UP CLOSE: COVID-19 and Small-Scale Fisheries in Southeast Asia

UP CLOSE: COVID-19 and Small-Scale Fisheries in Southeast Asia

Dr. Alice Joan G. Ferrer, Dean of the College of Arts and Sciences, together with other academicians, recently published research on the effects of COVID-19 on small-scale fisheries in Southeast Asia. The research magnifies the various situations, issues, and challenges confronting small-scale fisheries in Malaysia, Myanmar, the Philippines, Thailand, and Vietnam brought by the COVID-19 pandemic. The research also highlights supports received from the government, coping strategies among fisherfolks, as well as policy recommendations. 

In an interview, Dr. Ferrer expounded on several points discussed in the Philippines section of the research.

In the research, it was mentioned that the municipal fishers’ lives were difficult during the pandemic; was this also the case even before the pandemic? How different is the socio-economic status of the municipal fishers pre-pandemic and during the pandemic?

Dr. Ferrer: Official data from the Philippine Statistics Authority shows that fishers belong to the poorest sector in our society.  During the pandemic, their condition worsened because of the disruption in the supply chain caused by mobility restrictions, especially in the early months of the community quarantine.  Although there was no restriction on fishing (for as long as fishers follow minimum health protocols), marketing was difficult for them because of transportation restrictions and the decline in the demand from institutional buyers like restaurants and hotels, and even from households (many were out of work).  Also, most of the assistance provided to them as fishers came only starting Q3 (Third Quarter) of 2020.  

The issue of fishing water encroachment appears to be prevalent even before; do you think the pandemic highlighted/magnified, or heightened this issue? What seems to be missing in terms of government policy in curbing fishing water encroachment?

Dr. Ferrer: Encroachment of the municipal waters by commercial fishing vessels became more rampant during the pandemic. There are groups that monitor the presence of commercial fishers in municipal waters, and they reported that numbers have increased. National and local dailies carry news on these encroachments. The LGUs have the authority to manage and protect their municipal waters. The problem is really about inadequate enforcement of the law. It is likely not LGUs' priority, or the LGUs have inadequate resources for enforcement. Last year (2020), while the LGUs were busy responding to the threat of COVID-19, little attention was given to coastal protection. Encroachers took advantage of this. There was even a house bill (HB 7583) filed last year to allow commercial fishing between 10.1 to 15 km inside the 15-km municipal fishing ground. Various stakeholders are not in favor of this bill.  The bill threatens the livelihood of the municipal fishers as well as the already fragile municipal fishery resources of the country. The case of WPS (West Philippine Sea) is another matter, and it is general knowledge what the problem is.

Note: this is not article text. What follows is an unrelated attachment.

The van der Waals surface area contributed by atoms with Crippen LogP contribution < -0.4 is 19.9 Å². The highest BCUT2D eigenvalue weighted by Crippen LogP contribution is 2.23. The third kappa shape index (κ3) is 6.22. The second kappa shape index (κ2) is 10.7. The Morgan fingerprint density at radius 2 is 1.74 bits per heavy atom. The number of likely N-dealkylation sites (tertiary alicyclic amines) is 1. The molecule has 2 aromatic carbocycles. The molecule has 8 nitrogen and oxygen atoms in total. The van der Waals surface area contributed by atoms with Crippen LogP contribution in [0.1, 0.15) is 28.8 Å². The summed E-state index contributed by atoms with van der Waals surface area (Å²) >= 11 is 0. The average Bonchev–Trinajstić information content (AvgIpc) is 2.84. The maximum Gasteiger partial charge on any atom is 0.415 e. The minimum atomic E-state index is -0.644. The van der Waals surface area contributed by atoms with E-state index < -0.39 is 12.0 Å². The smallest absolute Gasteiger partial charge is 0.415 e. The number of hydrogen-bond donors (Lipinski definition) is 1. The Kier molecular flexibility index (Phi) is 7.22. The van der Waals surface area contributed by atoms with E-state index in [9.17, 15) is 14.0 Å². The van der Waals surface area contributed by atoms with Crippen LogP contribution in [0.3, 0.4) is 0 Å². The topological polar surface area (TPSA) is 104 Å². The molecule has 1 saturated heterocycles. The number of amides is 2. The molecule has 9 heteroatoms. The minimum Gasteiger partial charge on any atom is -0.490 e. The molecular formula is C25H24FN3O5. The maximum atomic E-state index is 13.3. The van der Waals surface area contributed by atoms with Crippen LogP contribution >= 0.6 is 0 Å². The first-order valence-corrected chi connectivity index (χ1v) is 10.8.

Why do you think that the burden of food insecurity is predominantly placed on women during disasters?

Dr. Ferrer: It is natural for mothers to protect their families, especially their children, at any time during normal times and during stress periods. Mothers are involved in food production (although underreported and underappreciated), preparing meals, and making nutritional decisions for the family. This is part of the reproductive role/caring role usually assigned to women.

Women forming a support group to be able to cope with the pandemic are a laudable effort, but do you think these coping strategies can also be translated to something long-term?

Dr. Ferrer: The pandemic tested the ingenuity and creativity of people.  Women organizing themselves were one of the many coping strategies that we saw that can be carried in the long term (become an adaptation strategy).  This is cooperative behavior in action.  These women organizations can be strengthened by formally organizing them, maybe turn them into a cooperative, and be supported by appropriate agencies of the government.  

How can the government and other agencies extend help to ensure that women will eventually see the light and will no longer experience that burden, especially during disasters or calamities?

Dr. Ferrer:&There are many, but I would like to emphasize on this - stronger enforcement of policies that make the productive roles of women visible, counted, appreciated, and valued.  This is to eliminate any discrimination on women's access to resources and opportunities.

How can the government improve resiliency among fisherfolks, especially in times of disasters/calamities?

Dr. Ferrer:  They are actually found in the recommendation section of the paper: These include: i) strengthening the fishing households’ social network of friends, relatives, and neighbors to serve as both a social safety net and a bridge towards the transition to financial inclusion; ii) diversifying livelihood to reduce dependency on the fishery and provide for additional sources of income and food; iii) promoting financial inclusion through savings, credit, digital payment products, and insurance; iv) value chain upgrading through post-harvest fish handling and processing methods; and, v) providing access, especially for women, to social protection measures such as government health insurance and social security.  I should add that it is important to install social protection (e.g., access to health care, sickness benefits, unemployment insurance, etc.) and social assistance (e.g., immediate cash transfer) as part of crisis response.  

The research article is part of the March issue of Asian Fisheries Science. The full text can be accessed through this link -

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